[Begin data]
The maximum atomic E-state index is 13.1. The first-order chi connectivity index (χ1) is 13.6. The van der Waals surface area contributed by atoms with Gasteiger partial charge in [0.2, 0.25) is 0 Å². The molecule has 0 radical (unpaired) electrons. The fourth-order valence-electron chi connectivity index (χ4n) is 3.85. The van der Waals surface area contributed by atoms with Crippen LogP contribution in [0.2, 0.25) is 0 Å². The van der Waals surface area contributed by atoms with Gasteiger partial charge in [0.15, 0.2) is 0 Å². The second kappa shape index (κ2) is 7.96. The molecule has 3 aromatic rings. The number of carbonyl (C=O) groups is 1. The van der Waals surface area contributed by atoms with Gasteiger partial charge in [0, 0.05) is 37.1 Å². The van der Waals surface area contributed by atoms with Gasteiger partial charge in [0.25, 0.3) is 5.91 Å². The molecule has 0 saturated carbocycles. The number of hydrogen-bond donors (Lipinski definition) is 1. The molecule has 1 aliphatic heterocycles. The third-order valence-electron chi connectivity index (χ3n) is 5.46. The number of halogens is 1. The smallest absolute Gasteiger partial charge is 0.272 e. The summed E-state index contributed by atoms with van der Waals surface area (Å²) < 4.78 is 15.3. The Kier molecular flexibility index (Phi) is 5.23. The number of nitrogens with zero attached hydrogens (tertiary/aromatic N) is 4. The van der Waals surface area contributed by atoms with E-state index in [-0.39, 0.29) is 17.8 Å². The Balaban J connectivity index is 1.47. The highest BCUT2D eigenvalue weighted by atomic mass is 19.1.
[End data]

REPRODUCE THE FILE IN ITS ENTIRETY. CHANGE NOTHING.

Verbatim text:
The maximum atomic E-state index is 13.1. The first-order chi connectivity index (χ1) is 13.6. The van der Waals surface area contributed by atoms with Gasteiger partial charge in [0.2, 0.25) is 0 Å². The molecule has 0 radical (unpaired) electrons. The fourth-order valence-electron chi connectivity index (χ4n) is 3.85. The van der Waals surface area contributed by atoms with Crippen LogP contribution in [0.2, 0.25) is 0 Å². The van der Waals surface area contributed by atoms with Gasteiger partial charge in [0.15, 0.2) is 0 Å². The second kappa shape index (κ2) is 7.96. The molecule has 3 aromatic rings. The number of carbonyl (C=O) groups is 1. The van der Waals surface area contributed by atoms with Gasteiger partial charge in [0, 0.05) is 37.1 Å². The van der Waals surface area contributed by atoms with Gasteiger partial charge in [0.25, 0.3) is 5.91 Å². The molecule has 0 saturated carbocycles. The number of hydrogen-bond donors (Lipinski definition) is 1. The molecule has 1 aliphatic heterocycles. The third-order valence-electron chi connectivity index (χ3n) is 5.46. The number of halogens is 1. The smallest absolute Gasteiger partial charge is 0.272 e. The summed E-state index contributed by atoms with van der Waals surface area (Å²) < 4.78 is 15.3. The Kier molecular flexibility index (Phi) is 5.23. The number of nitrogens with zero attached hydrogens (tertiary/aromatic N) is 4. The van der Waals surface area contributed by atoms with E-state index in [-0.39, 0.29) is 17.8 Å². The Balaban J connectivity index is 1.47. The highest BCUT2D eigenvalue weighted by atomic mass is 19.1.